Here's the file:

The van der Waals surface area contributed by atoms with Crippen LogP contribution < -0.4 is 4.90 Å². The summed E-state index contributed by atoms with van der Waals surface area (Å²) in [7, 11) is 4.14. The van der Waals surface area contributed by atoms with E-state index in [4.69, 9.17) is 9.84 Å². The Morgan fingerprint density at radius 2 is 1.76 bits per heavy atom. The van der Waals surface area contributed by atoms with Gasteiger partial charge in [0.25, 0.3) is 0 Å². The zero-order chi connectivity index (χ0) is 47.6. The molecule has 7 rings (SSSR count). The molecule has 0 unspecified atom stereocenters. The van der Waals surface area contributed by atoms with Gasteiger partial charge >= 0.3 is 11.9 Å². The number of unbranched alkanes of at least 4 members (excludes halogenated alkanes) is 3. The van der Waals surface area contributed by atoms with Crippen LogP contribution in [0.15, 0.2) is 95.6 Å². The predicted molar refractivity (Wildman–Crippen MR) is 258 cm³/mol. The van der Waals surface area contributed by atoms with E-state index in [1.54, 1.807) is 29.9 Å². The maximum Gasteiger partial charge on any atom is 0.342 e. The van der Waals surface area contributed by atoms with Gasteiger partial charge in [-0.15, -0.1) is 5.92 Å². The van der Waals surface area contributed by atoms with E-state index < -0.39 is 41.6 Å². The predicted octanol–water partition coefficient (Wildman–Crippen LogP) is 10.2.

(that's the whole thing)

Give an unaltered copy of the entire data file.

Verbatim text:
The van der Waals surface area contributed by atoms with Crippen LogP contribution < -0.4 is 4.90 Å². The summed E-state index contributed by atoms with van der Waals surface area (Å²) in [7, 11) is 4.14. The van der Waals surface area contributed by atoms with E-state index in [4.69, 9.17) is 9.84 Å². The Morgan fingerprint density at radius 2 is 1.76 bits per heavy atom. The van der Waals surface area contributed by atoms with Gasteiger partial charge in [0.25, 0.3) is 0 Å². The zero-order chi connectivity index (χ0) is 47.6. The molecule has 7 rings (SSSR count). The molecule has 0 unspecified atom stereocenters. The van der Waals surface area contributed by atoms with Gasteiger partial charge >= 0.3 is 11.9 Å². The number of unbranched alkanes of at least 4 members (excludes halogenated alkanes) is 3. The van der Waals surface area contributed by atoms with Crippen LogP contribution in [0.15, 0.2) is 95.6 Å². The predicted molar refractivity (Wildman–Crippen MR) is 258 cm³/mol. The van der Waals surface area contributed by atoms with E-state index in [1.54, 1.807) is 29.9 Å². The maximum Gasteiger partial charge on any atom is 0.342 e. The van der Waals surface area contributed by atoms with Gasteiger partial charge in [-0.15, -0.1) is 5.92 Å². The van der Waals surface area contributed by atoms with E-state index < -0.39 is 41.6 Å². The predicted octanol–water partition coefficient (Wildman–Crippen LogP) is 10.2.